It has been one of the great mysteries of sports broadcasting: How does Vin Scully keep going after more than 60 years in the business?
The 84-year-old Dodgers play-by-play icon explained in the March issue of Golf Digest his thought process in returning for a 63rd season behind the microphone.
"Some people die twice: once when they retire, and again when they actually pass away. Fear of the first one is a big incentive for me to keep working," Scully told Golf Digest. "Players, writers, people who work at the ballpark and front office -- when I quit I know I'll never see them again. I've never been the type to come to the ballpark and hang out; I've gone to one game in the last 60 years that I wasn't working. I keep working because I don't want to lose my friends."
Scully, at the tender age of 25, began broadcasting Brooklyn Dodgers games in 1950 alongside Red Barber and Connie Desmond. Jackie Robinson, Roy Campanella, Don Newcombe and Preacher Roe were among the legends who played for the Dodgers that season.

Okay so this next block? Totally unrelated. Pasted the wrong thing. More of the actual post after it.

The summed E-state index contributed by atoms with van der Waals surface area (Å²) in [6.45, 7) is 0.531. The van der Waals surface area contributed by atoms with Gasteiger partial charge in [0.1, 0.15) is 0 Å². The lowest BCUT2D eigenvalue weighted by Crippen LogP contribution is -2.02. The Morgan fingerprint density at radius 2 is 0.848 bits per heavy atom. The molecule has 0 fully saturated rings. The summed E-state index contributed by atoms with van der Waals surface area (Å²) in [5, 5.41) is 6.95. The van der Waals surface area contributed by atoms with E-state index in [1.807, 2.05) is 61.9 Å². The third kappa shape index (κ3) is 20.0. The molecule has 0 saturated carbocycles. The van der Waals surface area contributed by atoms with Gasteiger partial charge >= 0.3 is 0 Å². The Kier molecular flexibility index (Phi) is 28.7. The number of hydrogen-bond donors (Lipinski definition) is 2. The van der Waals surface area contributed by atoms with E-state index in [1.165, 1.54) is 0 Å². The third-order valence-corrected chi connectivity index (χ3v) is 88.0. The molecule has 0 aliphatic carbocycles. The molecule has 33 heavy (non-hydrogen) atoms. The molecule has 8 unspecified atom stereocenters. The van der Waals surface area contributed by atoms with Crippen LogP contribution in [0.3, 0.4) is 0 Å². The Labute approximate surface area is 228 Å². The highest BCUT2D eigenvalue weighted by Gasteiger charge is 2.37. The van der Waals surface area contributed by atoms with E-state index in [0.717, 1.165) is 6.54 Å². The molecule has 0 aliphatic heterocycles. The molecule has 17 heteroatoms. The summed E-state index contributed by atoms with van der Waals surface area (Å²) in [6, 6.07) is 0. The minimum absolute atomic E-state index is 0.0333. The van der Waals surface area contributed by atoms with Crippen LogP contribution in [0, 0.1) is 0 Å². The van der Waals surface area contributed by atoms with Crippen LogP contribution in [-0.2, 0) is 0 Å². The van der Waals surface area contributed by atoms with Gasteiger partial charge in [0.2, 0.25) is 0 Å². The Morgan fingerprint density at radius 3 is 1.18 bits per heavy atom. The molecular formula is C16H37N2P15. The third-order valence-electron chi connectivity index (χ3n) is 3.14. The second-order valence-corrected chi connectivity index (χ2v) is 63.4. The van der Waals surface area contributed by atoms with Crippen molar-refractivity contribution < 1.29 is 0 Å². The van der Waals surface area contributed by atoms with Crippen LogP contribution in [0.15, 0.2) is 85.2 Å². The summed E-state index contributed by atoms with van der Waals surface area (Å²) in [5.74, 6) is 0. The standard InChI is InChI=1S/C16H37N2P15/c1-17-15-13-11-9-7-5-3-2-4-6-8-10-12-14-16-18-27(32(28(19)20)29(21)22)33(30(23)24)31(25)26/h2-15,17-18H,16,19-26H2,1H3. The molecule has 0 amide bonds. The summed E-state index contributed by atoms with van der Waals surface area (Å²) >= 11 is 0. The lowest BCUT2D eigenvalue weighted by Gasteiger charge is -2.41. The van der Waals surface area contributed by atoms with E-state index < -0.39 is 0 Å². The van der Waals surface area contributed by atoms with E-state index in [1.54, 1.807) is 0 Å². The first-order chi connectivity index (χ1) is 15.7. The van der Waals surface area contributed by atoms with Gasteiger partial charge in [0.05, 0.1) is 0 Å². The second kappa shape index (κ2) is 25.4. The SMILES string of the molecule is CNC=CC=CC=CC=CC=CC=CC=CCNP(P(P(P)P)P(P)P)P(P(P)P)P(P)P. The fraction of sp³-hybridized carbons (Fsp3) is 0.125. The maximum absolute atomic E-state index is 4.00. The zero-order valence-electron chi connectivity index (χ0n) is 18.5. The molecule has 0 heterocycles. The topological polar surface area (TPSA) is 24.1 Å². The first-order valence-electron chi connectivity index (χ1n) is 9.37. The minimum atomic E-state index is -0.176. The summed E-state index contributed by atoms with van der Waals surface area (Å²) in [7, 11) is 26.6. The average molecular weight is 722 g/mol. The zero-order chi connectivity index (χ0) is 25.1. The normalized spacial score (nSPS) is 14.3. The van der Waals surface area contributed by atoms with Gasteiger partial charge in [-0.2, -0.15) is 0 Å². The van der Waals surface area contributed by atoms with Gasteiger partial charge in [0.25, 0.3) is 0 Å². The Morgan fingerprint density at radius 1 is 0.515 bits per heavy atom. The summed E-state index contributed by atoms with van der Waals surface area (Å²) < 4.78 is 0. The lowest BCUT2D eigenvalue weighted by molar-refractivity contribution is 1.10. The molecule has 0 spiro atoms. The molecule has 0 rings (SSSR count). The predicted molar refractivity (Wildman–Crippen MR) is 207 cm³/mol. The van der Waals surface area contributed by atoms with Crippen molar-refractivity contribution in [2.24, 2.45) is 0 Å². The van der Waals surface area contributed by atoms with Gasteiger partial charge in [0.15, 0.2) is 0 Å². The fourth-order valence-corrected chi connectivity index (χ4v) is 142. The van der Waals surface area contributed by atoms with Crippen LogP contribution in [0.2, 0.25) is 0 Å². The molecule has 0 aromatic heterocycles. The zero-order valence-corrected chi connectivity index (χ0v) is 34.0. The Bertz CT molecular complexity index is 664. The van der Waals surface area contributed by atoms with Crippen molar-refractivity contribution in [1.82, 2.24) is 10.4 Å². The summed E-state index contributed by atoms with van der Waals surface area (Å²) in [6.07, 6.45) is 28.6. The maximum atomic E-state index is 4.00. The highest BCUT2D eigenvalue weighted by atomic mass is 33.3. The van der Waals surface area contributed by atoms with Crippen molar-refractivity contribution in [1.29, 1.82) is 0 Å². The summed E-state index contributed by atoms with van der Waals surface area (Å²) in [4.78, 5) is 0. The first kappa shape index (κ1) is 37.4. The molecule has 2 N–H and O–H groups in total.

Over the years, Scully has had many legendary calls. One of the more famous was his description of Kirk Gibson's dramatic home run in Game 1 of the 1988 World Series for the Dodgers against the Oakland Athletics. The voice of baseball says he had an assist with that call.
"My Kirk Gibson home-run call is brought up to me quite often, and my answer is, sometimes God helps you through these things," Scully said. "I honestly believe that, because before he blasted the ball into the right-field bleachers I had no inkling I would say, "In a year that has been so improbable, the impossible has happened!" It just spilled out of me, and it was a good line, but it was God's line, really, not mine."
Golf Digest senior writer Guy Yocom also touched on Scully's dislike of "Casual Fridays."
"I was dismayed by the advent of casual Fridays," Scully said. "If I were a boss, I wouldn't want someone to give me one casual day a week. There was a Dodger order on dress code one day, and it read, 'Jeans are allowed, but no holes.' I thought 'Oh, wow.' I just think dressing down can have a subtle effect on your performance. I've worn a jacket and tie since I started announcing. It’s my uniform. When I get dressed, I'm suiting up as much as a ballplayer or golfer. I'm setting the tone, getting my mind on my job. I always do it with the idea that I'm coming into people's homes."
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